So, these symptoms that can be passed as ‘pseudo’ ones, are as follows:
Starter motor problems: A faulty starter solenoid, weak battery, or other issues cause starter motor issues. While a bad voltage regulator can cause a weak battery, it is not usually the primary cause of starter motor problems.
Electrical system failures: Blown fuses, damaged wiring, or malfunctioning switches can be caused by several factors. These include poor maintenance, wear, and tear, or electrical overload. A bad voltage regulator does not cause these electrical system failures.
Fuel system problems: Clogged fuel filters, dirty carburetors, or bad fuel pumps, can cause difficulty starting, poor engine performance, and stalling. A bad voltage regulator can cause these symptoms indirectly by not supplying enough voltage to the ignition system. Yet, it is not the primary cause of fuel system problems.
Why Does a Voltage Regulator Go Bad on Your Lawn Mower?
A regulator can fail due to two factors. One is a bad stator. The second issue is a lack of solid ground on the regulator. The stator is responsible for generating the electrical charge that the voltage regulator regulates.
So a bad stator can cause the voltage regulator to fail. Test the stator for voltage, continuity and resistance with a multimeter. Then match the results with your instruction manual to diagnose the stator.
If the ground is not constant, the regulator will operate incorrectly and short out. You may add a second ground wire to regulators to ensure that they are always grounded.
How to Replace a Bad Voltage Regulator on Your Lawn Mower?
The solution to a bad voltage regulator is to replace it. Here’s how to do that:
- Get the tools: You will need a set of wrenches or sockets to remove the old voltage regulator and install the new one. Check your owner’s manual if you need any other tools.
- Disconnect the battery: Disconnect the negative cable from the battery to avoid any electrical shocks or short circuits. Do this before doing anything else.
- Remove the old voltage regulator: Use a wrench or socket to remove the bolts or screws that hold the old voltage regulator in place. Carefully disconnect the wiring harness from the old regulator.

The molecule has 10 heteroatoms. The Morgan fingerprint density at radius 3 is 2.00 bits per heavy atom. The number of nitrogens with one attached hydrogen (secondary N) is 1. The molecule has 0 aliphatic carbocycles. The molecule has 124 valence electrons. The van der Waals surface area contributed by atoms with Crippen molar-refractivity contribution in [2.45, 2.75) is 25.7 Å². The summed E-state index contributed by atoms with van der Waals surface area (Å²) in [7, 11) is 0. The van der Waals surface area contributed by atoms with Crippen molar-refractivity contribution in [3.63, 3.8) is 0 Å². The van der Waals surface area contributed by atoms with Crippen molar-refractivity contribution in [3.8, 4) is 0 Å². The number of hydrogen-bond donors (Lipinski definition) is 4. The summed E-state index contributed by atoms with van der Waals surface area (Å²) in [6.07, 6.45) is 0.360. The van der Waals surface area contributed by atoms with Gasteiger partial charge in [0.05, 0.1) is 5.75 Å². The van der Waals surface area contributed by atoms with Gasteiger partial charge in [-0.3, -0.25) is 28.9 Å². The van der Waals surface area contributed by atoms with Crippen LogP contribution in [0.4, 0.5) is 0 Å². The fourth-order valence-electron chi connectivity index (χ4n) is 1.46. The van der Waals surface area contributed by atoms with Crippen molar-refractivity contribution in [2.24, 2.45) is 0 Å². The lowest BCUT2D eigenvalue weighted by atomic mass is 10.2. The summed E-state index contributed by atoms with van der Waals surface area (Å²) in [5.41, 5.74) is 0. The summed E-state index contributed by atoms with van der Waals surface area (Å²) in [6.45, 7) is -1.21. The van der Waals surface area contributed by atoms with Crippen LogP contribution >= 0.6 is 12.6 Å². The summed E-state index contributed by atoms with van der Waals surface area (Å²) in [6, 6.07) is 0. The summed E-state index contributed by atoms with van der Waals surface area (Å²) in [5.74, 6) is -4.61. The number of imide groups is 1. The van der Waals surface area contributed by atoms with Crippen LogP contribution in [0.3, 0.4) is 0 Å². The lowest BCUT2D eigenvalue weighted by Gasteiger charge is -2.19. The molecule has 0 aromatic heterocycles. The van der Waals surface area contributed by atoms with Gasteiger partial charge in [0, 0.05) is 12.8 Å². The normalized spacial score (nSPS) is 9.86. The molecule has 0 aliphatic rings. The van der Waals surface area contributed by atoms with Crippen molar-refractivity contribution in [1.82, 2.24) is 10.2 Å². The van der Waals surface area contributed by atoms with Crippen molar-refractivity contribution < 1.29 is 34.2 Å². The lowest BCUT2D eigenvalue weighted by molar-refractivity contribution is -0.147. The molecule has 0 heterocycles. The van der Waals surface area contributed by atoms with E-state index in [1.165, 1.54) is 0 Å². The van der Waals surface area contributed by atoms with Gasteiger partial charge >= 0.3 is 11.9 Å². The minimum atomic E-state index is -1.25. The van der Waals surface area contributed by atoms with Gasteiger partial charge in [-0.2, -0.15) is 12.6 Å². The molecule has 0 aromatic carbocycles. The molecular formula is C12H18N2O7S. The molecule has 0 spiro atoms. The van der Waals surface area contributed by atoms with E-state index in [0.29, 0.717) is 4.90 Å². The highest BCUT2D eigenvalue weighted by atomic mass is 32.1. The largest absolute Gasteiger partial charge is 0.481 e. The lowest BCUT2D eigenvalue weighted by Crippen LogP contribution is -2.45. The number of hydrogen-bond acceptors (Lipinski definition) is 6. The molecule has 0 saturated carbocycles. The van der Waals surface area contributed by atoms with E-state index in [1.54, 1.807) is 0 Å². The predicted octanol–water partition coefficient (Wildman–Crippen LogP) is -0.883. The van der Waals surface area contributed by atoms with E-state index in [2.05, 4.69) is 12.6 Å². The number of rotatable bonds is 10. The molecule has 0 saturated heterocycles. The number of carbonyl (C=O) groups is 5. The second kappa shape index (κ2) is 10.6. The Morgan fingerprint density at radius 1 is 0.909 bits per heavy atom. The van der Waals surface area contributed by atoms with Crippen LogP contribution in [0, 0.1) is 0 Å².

- Install the new voltage regulator: Attach the wiring harness to the new voltage regulator and secure it in place with the bolts or screws.
- Reconnect the battery: Reconnect the negative cable to the battery and ensure that all electrical connections are tight.
- Test the new voltage regulator: Start the mower and test the voltage output of the new voltage regulator using a multimeter. The voltage should be between 13.5 and 14.5 volts
If all this is done, you are good to go. If your voltage regulator goes bad frequently, then change the stator along with it. And hopefully, the issue will be fixed.
Frequently Asked Questions (FAQs)
How much does it cost to replace a voltage regulator on a lawn mower?
The cost of replacing a voltage regulator on a lawn mower can vary depending on the make and model of the mower and the cost of the replacement part. However, on average, it can cost between $30 to $100 for the part. The labor costs can range from $50 to $150.
Is it safe to use a lawn mower with a bad voltage regulator?
No. It is not recommended to use a lawn mower with a bad voltage regulator as it can cause damage to the battery and other electrical components of the mower.
Can a bad voltage regulator drain a lawn mower battery?
Yes, a bad voltage regulator can cause the battery on a lawn mower to drain due to inconsistent charging or overcharging.
How long does a voltage regulator on a lawn mower last?
The lifespan of a voltage regulator on a lawn mower can vary depending on usage and environmental factors. But they typically last several years.